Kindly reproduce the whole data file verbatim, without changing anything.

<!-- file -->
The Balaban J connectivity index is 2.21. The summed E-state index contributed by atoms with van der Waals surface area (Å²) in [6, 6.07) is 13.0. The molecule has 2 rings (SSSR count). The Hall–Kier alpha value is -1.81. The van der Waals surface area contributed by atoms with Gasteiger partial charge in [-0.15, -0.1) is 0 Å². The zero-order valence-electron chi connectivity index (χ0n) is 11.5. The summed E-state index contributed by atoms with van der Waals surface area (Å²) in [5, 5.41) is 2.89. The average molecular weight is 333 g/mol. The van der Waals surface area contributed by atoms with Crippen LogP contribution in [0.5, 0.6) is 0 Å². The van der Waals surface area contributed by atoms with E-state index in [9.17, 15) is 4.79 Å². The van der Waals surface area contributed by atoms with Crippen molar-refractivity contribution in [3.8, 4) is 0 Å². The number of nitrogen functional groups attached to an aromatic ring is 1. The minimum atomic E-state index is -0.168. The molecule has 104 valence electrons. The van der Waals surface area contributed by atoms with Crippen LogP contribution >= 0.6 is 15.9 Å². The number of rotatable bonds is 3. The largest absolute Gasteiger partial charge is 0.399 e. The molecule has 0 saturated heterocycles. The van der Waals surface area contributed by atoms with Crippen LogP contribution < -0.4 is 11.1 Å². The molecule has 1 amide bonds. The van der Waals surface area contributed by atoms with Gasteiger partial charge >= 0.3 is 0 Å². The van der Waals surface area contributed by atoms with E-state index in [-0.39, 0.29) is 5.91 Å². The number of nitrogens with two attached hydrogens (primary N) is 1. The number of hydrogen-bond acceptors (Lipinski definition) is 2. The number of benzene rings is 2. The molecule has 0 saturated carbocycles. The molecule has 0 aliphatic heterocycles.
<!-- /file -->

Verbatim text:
The Balaban J connectivity index is 2.21. The summed E-state index contributed by atoms with van der Waals surface area (Å²) in [6, 6.07) is 13.0. The molecule has 2 rings (SSSR count). The Hall–Kier alpha value is -1.81. The van der Waals surface area contributed by atoms with Gasteiger partial charge in [-0.15, -0.1) is 0 Å². The zero-order valence-electron chi connectivity index (χ0n) is 11.5. The summed E-state index contributed by atoms with van der Waals surface area (Å²) in [5, 5.41) is 2.89. The average molecular weight is 333 g/mol. The van der Waals surface area contributed by atoms with Crippen LogP contribution in [0.5, 0.6) is 0 Å². The van der Waals surface area contributed by atoms with E-state index in [9.17, 15) is 4.79 Å². The van der Waals surface area contributed by atoms with Crippen molar-refractivity contribution in [3.8, 4) is 0 Å². The number of nitrogen functional groups attached to an aromatic ring is 1. The minimum atomic E-state index is -0.168. The molecule has 104 valence electrons. The van der Waals surface area contributed by atoms with Crippen LogP contribution >= 0.6 is 15.9 Å². The number of rotatable bonds is 3. The largest absolute Gasteiger partial charge is 0.399 e. The molecule has 0 saturated heterocycles. The van der Waals surface area contributed by atoms with Crippen LogP contribution < -0.4 is 11.1 Å². The molecule has 1 amide bonds. The van der Waals surface area contributed by atoms with Gasteiger partial charge >= 0.3 is 0 Å². The van der Waals surface area contributed by atoms with E-state index in [-0.39, 0.29) is 5.91 Å². The number of nitrogens with two attached hydrogens (primary N) is 1. The number of hydrogen-bond acceptors (Lipinski definition) is 2. The number of benzene rings is 2. The molecule has 0 saturated carbocycles. The molecule has 0 aliphatic heterocycles.